Monthly Archives: March 2015

Broke in Korea celebrates 10 years of underground music

About one decade ago, I was sitting around with Paul Brickey (guitarist of Rux, Suck Stuff, Heimlich County Gun Club). “We should start a zine,” Paul told me.

Things took off from there. Determined to find a name with “ROK” in it, we considered RagnaROK (too metal), bROKen, and unbROKen, before finally settling on bROKe, which suited us fine as at the time we were both unemployed and living off of more stable women.

Paul started the Broke in Korea message board, and I put together the first zine, released sometime in early spring 2005. Since then, over ten years, we’ve averaged two issues per year. Broke is always available for free, and usually we only print a few dozen copies and hand them out at a designated concert, serving formally or informally as a release party.

This time, marking its 10th anniversary, Broke in Korea is releasing issue 20 at Jogwang Studio/Jarip HQ in Chungmuro, with eight musical acts packed into the night from 19:00 to 23:00 on Saturday, April 4.  The show is 10,000 KRW.

These bands include some familiar names, as well as several new ones. The show will be headlined by melodic punk band …Whatever That Means, as well as hardcore acts Yuppie Killer and the Kitsches. Also supporting the lineup are anarcho-punk band Jordan River and experimental soloist Tyler Brown. The show will also introduce new audiences to Joongshiki, a rock group fronted by Jeong Joong-shik, former frontman of punk band Tungbin Braza, as well as the raw punk band Chong-kook and new wave band Her Collection.

Many of the acts will also be profiled in Broke in Korea 20, which will be available free of charge at the concert.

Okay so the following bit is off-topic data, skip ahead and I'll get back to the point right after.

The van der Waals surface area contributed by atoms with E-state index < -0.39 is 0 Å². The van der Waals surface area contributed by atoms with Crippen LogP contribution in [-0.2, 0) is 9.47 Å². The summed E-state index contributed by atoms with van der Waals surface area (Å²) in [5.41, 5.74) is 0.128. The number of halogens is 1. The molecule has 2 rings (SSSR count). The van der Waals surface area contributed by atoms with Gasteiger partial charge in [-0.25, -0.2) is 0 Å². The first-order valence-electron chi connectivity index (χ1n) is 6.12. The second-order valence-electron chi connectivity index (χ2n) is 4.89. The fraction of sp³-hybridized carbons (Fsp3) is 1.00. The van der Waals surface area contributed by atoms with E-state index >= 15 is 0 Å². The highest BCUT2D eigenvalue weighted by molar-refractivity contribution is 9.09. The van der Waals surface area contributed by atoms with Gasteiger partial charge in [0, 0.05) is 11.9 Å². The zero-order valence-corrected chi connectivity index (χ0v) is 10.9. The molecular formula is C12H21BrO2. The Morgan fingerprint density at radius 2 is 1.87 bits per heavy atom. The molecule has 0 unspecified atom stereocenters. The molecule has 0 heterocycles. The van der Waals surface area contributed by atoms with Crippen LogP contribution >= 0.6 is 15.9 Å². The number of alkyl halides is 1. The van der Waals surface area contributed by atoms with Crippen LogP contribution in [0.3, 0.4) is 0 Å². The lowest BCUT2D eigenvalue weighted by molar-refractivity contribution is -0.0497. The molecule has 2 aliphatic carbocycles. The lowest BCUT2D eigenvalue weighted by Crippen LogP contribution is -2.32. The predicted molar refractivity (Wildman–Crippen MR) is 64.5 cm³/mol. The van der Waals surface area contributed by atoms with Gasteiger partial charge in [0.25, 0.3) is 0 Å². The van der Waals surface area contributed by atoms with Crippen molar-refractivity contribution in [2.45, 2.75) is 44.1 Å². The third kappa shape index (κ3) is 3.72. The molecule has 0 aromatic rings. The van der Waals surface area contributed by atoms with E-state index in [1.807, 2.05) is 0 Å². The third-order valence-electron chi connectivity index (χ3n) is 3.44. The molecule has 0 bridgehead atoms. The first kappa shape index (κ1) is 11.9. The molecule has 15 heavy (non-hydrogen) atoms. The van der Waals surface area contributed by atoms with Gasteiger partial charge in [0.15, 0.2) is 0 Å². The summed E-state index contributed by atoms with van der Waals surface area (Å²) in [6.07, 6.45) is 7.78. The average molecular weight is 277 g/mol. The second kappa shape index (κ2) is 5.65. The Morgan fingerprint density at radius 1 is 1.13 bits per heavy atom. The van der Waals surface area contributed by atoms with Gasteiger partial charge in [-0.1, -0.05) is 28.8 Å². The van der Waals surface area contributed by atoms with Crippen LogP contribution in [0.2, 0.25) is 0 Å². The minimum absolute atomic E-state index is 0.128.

posterwebClick to RSVP.

For past issues of Broke in Korea, you can visit this page to download PDFs.

Return of Second Saturdays

It’s been almost half a year since the closure of Club Spot, and the punk scene in Hongdae still feels untethered, lacking a home like what Spot (and before that Club Drug/Skunk Hell) provided. But one of Korean punk’s best showcases is returning this Saturday, March 14, at its new home in the subterranean club Ruailrock next to Rolling Hall, near Sangsu Station.

“We were looking at several different places to move to, and Ruailrock just felt like the right place,” says Jeff Moses, the man behind World Domination, Inc. and the melodic punk band …Whatever That Means. “We really like the simple punk rock basement feel that it has. In general, the simplicity and size of it kind of reminds me of the local punk shows I grew up going to and the old days at Skunk Hell.”

The first Second Saturdays event of 2015 will feature five great bands from around Korea. As usual, …Whatever That Means will anchor the event. They’re joined by ska-punk stalwarts Skasucks, Gwangju skatepunk band BettyAss, garage rock band National Pigeon Unity, and fiery female-fronted rock band Diealright.

11010618_10152870327016492_3669075967133829977_nClick to RSVP

“When we started booking Second Saturdays, we just wanted to make a fun show where people could come out, have a good time, see bands from different genres playing together, and have a few drinks,” says Jeff. “And with how hit or miss weekends can be here in Hongdae, we wanted everyone to know that at least once a month, there’d be a regular show they could count on. That’s it. Good bands. Good people. Good times …and cheap drinks.”